Thursday, September 04, 2008

Neglect Can Infect

We have made it back to our house in Lima. It was good to sleep in our own bed. That pillowtop mattress is certainly very pleasant, even though the sheets were damp from the heavy humidity. It was like climbing into a wet sock that first night.

So many things have to be done when you come back into a house after so many months. Things get neglected and you don't need to neglect a single room in a house down here. When you do, small problems can be waiting there for you. Like mold. Or leaks. Or large, ugly arachnids.

Give me the leak any day. You can have the spiders. I grabbed something hollow in a corner that had been neglected (even though that room had been used the entire time we were absent) and it was full of a colony of those things, all crawling on top of one another. I did not know I could move so fast, getting that item out of our house.

Then there are the things that tend to malfunction in your absence, like our phones. We have no phone service; it died in the past couple of days. The security service came by to ask if we knew we had a failure in the phone lines. His question was classic: "Why don't you call them and report your line out of order?" I glibly replied that I would if I had a phone that worked. But we don't. He assumed we had a backup plan--the imperative cell phone. Sorry, those have not arrived yet. Unlike some places in the world, where you can leave the store with phone in hand, we have now waited 4 days for the phones that were to arrive "yesterday."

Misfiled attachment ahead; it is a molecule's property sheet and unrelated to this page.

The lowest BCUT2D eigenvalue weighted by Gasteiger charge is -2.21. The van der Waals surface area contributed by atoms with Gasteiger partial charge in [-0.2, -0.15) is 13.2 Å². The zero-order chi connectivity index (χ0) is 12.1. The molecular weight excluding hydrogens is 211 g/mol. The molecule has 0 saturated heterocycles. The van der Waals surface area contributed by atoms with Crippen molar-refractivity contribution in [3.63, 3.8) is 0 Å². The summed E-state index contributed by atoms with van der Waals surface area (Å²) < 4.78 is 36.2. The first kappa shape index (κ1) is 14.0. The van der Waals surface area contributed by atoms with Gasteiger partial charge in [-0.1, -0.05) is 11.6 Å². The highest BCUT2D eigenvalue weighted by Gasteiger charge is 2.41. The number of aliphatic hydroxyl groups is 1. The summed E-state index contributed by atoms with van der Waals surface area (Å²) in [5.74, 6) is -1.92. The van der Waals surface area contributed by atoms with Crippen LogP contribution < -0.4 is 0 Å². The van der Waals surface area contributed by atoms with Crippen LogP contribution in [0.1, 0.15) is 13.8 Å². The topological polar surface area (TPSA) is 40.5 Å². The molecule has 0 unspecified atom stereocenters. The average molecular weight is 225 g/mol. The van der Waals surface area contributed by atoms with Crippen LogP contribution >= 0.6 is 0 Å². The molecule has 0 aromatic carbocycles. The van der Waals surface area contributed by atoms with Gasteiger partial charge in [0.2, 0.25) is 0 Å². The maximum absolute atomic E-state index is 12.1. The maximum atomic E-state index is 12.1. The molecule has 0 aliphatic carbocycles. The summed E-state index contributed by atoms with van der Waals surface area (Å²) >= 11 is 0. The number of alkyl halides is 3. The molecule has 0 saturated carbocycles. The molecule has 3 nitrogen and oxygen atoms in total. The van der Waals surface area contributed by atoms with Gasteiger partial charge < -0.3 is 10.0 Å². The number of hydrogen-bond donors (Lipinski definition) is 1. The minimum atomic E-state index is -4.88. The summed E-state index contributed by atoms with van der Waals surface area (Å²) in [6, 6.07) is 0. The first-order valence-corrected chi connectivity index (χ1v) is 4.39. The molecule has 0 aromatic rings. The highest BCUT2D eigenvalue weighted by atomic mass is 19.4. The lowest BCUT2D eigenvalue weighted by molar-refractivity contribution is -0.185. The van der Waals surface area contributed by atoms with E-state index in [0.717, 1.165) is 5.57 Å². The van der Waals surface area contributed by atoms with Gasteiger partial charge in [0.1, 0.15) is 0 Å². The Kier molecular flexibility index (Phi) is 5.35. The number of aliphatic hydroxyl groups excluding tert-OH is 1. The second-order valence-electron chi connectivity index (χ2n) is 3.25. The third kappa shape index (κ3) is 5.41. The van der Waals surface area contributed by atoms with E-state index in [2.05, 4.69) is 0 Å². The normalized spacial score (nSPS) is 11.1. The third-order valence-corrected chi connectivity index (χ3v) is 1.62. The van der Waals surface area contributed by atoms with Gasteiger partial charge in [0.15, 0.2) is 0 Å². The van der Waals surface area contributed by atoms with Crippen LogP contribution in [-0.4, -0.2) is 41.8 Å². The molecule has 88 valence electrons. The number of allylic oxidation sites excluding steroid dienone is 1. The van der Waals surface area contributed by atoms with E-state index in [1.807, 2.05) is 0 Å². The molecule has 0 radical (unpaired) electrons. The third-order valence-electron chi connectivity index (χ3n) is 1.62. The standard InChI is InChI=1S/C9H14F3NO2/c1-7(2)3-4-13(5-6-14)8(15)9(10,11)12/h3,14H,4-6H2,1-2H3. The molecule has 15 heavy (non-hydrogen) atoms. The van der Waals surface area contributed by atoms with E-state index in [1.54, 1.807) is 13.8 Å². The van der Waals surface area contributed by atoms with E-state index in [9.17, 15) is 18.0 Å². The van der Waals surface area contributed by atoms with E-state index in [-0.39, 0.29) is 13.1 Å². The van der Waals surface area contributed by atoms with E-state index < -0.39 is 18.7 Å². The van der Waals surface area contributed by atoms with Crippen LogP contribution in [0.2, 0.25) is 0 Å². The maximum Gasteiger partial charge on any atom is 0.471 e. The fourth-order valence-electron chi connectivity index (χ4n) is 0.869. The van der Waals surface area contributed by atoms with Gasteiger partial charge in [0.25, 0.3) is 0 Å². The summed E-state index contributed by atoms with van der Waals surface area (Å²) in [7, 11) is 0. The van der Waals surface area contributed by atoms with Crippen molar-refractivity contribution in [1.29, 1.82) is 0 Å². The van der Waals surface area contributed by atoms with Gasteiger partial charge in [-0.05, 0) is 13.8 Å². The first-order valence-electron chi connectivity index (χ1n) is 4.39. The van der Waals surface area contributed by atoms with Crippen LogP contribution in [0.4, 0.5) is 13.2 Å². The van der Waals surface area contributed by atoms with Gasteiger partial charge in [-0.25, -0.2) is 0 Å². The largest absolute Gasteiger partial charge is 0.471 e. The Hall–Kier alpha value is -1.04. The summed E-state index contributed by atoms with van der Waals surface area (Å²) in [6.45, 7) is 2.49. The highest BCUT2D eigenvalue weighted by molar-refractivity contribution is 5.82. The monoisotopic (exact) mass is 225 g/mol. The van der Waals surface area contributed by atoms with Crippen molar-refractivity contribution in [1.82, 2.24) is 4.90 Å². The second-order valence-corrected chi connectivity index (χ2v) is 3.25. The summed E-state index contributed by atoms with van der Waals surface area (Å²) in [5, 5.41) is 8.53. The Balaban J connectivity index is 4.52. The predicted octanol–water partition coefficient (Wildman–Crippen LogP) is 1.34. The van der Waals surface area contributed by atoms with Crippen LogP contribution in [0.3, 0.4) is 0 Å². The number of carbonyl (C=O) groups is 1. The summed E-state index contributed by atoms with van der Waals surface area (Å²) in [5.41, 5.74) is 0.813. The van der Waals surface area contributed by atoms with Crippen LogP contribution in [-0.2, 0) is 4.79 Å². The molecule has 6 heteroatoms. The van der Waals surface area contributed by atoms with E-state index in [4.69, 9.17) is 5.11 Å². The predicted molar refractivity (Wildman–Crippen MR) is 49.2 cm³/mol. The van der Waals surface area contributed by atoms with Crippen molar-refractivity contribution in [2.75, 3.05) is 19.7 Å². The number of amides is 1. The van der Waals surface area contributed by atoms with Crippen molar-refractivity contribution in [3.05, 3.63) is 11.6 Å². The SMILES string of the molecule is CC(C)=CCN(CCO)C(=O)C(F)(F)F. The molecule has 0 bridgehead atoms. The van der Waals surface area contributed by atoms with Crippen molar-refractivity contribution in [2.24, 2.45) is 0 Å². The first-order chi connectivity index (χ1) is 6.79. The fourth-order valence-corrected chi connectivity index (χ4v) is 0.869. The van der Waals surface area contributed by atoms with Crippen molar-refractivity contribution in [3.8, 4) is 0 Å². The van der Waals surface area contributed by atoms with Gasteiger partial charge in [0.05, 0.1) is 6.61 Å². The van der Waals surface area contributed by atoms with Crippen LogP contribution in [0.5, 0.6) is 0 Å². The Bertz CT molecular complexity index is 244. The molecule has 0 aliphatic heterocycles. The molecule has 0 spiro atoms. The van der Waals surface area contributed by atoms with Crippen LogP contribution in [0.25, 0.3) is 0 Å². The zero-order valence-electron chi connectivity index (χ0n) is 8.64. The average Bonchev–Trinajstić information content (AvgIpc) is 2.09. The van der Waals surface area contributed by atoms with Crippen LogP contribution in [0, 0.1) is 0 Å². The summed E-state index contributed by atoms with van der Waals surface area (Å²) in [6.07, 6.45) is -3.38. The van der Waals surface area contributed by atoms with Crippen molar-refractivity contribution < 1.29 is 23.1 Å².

All of this teaches me an important spiritual lesson: neglect leads to decay. If I neglect my spiritual well-being I will, little by little, begin to decay spiritually. A little maintenance goes a long way in preventing decay; a little exercise will keep your muscles toned. A little spiritual exercise will do the same.

Now I need to return to my house and resume the important work of cleaning and repairing those neglected areas. But first, I need to be sure no area of my spiritual self is in need of cleaning and repair...; how about you?


GuyMuse said...

What you describe is one of the "down sides" of Stateside Assignment. Coming back and having to pick up again things neglected for months is always a daunting task. May God grant you grace in getting "back in the saddle."

Kevin, Somewhere in South America said...

thanks, guy! We are making progress, though we have made regular trips to the street with countless items that no longer work and need to be discarded. The garbage sifters are glad these days when we put out another load.